STEVE INSKEEP, host:
And now let's go to the big business of palm oil.
Environmentalists have turning their attention in recent years to tropical rain forests in Southeast Asia, where vast areas are being cut down to make way for palm oil plantations. This oil is a common ingredient in many of the foods we eat. It's often used as a substitute for trans fats, which nobody wants to eat anymore.
NPR's Elizabeth Shogren has the story of some young environmentalists here in the United States who are trying to focus attention on this issue. They've started by targeted palm oil use in Girl Scout cookies.
ELIZABETH SHOGREN: Rhiannon Tomtishen and Madison Vorva are passionate about orangutans. Four years ago, the Michigan girls started studying them for a Girl Scout project.
Mr. RHIANNON TOMTISHEN (Girl Scout): I liked them at first because they are such a cute animal, but they are also helpless. Their rainforest, their home is being cleared for these palm oil plantations, and they have no say in it.
SHOGREN: In two decades, companies have cut down millions of acres of rainforest to plant palm trees and meet the skyrocketing demand for oil and biofuel. This releases huge amounts of greenhouse gases and shrinks habitat for rare animals like tigers, elephants and rhinos. The girls decided to do whatever they could to tell others about orangutans' plight. Their first step was to stop eating food with palm oil in it. Madison says that's when learned something that horrified them.
Ms. MADISON VORVA (Girl Scout): It was Girl Scout cookie season. And we checked the ingredients, and palm oil was an ingredient in the Girl Scout cookies. And I remember just being so shocked and upset.
SHOGREN: Palm oil became ubiquitous in U.S. supermarkets a few years ago. Companies put it in baked goods, margarine and candy as an alternative to hydrogenated oils that contain trans fat. That's not to say palm oil is health food. It's full of saturated fat, but it's cheap. In many places in the world, it has become the staple cooking oil.
The girls worked with environmental groups, gathered signatures and talked to lots of reporters. Finally, a few weeks ago, they got a sit-down meeting with Girl Scout leaders. Madison says they made an impassioned plea to take palm oil out of Girl Scout cookies.
Ms. VORVA: I kind of teared up during the meeting, because I care about this so much. We showed them pictures of orangutans killed for the palm oil industry. And I think those pictures, you know, really resonated with me as a young kid, but also today.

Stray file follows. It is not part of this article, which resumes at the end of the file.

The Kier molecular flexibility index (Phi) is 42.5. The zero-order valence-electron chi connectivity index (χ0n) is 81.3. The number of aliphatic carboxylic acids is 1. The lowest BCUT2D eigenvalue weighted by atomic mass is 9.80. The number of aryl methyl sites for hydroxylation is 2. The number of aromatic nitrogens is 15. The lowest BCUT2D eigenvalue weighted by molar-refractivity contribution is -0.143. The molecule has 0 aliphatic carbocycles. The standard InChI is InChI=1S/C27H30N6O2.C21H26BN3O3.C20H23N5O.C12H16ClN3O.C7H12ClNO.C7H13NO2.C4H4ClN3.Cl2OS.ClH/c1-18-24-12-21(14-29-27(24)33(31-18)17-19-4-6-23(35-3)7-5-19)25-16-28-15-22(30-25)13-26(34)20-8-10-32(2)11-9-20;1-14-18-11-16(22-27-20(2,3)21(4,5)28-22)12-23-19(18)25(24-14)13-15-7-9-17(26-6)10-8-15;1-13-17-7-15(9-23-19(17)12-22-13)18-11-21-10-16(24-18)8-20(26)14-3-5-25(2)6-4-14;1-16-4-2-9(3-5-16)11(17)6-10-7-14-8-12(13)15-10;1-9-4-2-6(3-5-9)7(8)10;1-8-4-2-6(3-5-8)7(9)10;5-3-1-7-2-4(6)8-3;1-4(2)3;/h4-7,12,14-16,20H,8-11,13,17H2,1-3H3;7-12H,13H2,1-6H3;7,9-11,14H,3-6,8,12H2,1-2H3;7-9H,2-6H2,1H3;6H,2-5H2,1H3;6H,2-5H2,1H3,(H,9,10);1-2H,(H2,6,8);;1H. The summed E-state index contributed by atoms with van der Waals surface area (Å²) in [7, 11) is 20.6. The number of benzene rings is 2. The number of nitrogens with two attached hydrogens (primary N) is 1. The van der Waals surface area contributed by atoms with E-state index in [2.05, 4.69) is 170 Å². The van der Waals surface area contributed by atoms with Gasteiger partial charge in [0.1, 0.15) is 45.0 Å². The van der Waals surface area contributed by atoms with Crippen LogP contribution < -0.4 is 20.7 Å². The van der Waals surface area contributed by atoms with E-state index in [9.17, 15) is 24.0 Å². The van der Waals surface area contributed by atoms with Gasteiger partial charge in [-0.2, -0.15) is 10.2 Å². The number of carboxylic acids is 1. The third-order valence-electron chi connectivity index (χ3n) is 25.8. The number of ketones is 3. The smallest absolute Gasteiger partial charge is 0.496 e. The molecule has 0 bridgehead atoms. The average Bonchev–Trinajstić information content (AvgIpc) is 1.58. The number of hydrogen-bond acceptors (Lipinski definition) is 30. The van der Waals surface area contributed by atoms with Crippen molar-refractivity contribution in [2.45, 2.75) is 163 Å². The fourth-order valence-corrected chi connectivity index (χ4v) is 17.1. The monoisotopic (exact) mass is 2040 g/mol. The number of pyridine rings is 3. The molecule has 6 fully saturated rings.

Ms. AMANDA HAMAKER (Manager of Cookie Sales, Girl Scouts): Girl Scouts of the USA cares deeply about the environment, so, you know, of course it was of concern.
SHOGREN: Amanda Hamaker manages cookie sales for the organization. She says her bakers tell her they need palm oil to make the cookies taste great and resist crumbling and spoiling. And so far, there is no affordable source of sustainable palm oil. Hamaker told Madison and Rhiannon that it's too late to change the recipe for next year's cookies
Ms. HAMAKER: I mean, the cookie boxes have been printed.
SHOGREN: Hamaker says she won't do anything to jeopardize cookie sales because scouts need the money for camp, trips and charity projects. But because of the Madison and Rhiannon's dedication, she'll consider changing future batches.
Ms. HAMAKER: We're definitely researching palm oil, and we're going to continue to keep contact with the girls.
SHOGREN: And Rhiannon and Madison's campaign has drawn attention all the way in Southeast Asia. During a recent visit to Washington, D.C., Malaysia Plantation Minister Bernard Dompok said stories about destruction of the rain forest and orangutans are misleading.
Mr. BERNARD DOMPOK (Malaysia Plantation Minister): We have enough laws in the country to prevent all this.
SHOGREN: For instance, Dompok says Malaysia has pledged to keep half of its land forested.
Mr. DOMPOK: I think it's time, perhaps, that some of these little girls get better informed on these things.
SUSWONO (Agriculture Minister, Indonesia): (foreign language spoken)
SHOGREN: Indonesia Agriculture Minister Suswono added that his country set up a conservation area for orangutans a few years ago, and it just announced a moratorium on converting primary forests to palm plantations.
Conservation groups say these policies still allow harmful destruction of rainforests, but they do indicate progress. And there are other signs that sustainable palm oil is starting to pick up momentum. For example, Kellogg's announced for every ton of oil it uses around the globe, it will subsidize sustainable palm oil. The company owns the biggest baker of Girl Scout cookies. Kellogg's says when an affordable source of sustainable palm oil becomes available, the company will buy it.
Doug Boucher is a tropical forest expert for the Union of Concerned Scientists. He gives Madison and Rhiannon a lot of credit.
Mr. DOUG BOUCHER (Union of Concerned Scientists): I'm one of those grownups that hasn't been as successful as they have.
SHOGREN: Boucher predicts Girl Scout cookies soon will become rainforest-friendly, because two teenagers wanted to save orangutans.
Elizabeth Shogren, NPR News.
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